Time change is a good reminder to change smoke alarm batteries
The Reno Fire Department would like to remind residents to check their smoke alarms as we “fall back” this weekend. Clocks will fall behind one hour at 2 a.m. on Sunday, November 4, 2018 to mark the beginning of Daylight Saving Time.
This is a great time for residents to test and, if needed, change the batteries in all home smoke alarms and carbon monoxide detectors. Even with the advent of “10-year smoke alarm batteries,” smoke alarms should still be tested at least once a month to ensure residents’ safety. If an alarm chirps, a warning that the battery is low, homeowners should replace the battery right away.
Roughly three of every five home fire deaths result from fires in homes with no smoke alarms (38%) or no working smoke alarms (21%), according to the National Fire Protection Association (NFPA).
“Smoke alarms save lives,” Reno Fire Chief Dave Cochran said. “Smoke alarms that are properly installed and maintained play a vital role in reducing fire deaths and injuries. If there is a fire in your home, smoke spreads fast and you need smoke alarms to give you time to get out.”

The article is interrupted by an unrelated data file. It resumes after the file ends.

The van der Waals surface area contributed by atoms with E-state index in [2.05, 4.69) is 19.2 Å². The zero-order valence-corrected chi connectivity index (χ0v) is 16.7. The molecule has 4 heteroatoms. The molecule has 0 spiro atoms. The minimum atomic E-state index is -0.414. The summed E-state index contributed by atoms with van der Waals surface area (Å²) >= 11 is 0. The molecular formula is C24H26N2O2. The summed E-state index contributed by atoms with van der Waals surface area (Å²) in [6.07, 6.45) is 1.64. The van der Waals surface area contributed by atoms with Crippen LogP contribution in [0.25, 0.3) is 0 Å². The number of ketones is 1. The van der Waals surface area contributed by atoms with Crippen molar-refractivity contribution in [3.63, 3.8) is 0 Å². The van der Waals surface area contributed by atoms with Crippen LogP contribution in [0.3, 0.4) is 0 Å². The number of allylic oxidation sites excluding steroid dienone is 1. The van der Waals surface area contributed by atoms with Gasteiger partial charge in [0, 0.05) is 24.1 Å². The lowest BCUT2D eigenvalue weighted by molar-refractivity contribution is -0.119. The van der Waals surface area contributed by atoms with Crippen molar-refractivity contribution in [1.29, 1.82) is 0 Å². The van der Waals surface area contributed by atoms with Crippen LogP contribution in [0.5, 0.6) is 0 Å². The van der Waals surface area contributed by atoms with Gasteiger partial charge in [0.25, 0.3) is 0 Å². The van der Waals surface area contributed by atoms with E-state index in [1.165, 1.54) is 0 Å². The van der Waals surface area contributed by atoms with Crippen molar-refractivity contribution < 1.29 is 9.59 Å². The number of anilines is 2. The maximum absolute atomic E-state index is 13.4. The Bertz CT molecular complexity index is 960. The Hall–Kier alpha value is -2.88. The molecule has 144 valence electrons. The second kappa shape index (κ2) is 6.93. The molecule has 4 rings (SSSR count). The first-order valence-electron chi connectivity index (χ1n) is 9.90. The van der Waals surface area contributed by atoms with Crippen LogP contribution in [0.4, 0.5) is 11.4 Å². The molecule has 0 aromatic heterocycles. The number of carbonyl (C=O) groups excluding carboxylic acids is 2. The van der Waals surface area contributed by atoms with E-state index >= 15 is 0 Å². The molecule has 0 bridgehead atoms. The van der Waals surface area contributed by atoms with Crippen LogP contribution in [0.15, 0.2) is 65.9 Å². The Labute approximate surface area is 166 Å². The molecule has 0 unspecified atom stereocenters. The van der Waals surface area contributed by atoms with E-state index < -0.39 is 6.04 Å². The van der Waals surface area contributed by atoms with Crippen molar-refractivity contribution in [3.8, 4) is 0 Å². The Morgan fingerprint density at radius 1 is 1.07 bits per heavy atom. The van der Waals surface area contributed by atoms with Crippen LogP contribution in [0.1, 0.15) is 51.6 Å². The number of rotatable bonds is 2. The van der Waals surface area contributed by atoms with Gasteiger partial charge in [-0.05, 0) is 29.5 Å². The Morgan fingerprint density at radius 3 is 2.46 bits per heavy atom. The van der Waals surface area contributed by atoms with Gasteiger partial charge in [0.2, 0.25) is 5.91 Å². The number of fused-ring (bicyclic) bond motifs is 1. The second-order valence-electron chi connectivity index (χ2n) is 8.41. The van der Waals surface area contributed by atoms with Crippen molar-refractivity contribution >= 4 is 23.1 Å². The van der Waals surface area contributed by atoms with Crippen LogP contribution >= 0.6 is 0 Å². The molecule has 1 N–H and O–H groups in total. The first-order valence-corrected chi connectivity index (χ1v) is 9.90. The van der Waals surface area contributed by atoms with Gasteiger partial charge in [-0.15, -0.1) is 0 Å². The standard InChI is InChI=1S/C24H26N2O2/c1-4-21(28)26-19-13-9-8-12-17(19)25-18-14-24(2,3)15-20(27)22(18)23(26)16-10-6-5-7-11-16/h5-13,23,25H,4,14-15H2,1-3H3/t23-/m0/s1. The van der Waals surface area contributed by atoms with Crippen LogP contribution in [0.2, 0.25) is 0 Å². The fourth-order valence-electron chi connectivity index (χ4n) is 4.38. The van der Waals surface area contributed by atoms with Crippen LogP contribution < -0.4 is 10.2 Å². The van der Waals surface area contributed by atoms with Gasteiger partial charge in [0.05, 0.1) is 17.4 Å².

Following are some smoke alarm tips:
- A closed door may slow the spread of smoke, heat and fire. Install smoke alarms in every sleeping room and outside each separate sleeping area. Install alarms on every level of the home.
- Smoke alarms should be interconnected. When one sounds, they all sound.
- Large homes may need extra smoke alarms.
- Test your smoke alarms at least once a month. Press the test button to be sure the alarm is working.
- Today’s smoke alarms will be more technologically advanced to respond to a multitude of fire conditions, yet mitigate false alarms.
- When a smoke alarm sounds, get outside and stay outside.
- Replace all smoke alarms in your home every 10 years.
Daylight Saving Time is another opportune time to check the furnace filters in your home, and replace them if necessary.
For information on smoke alarms and other fire safety information, contact the Reno Fire Prevention Bureau at 775-334-2300 or visit nfpa.org.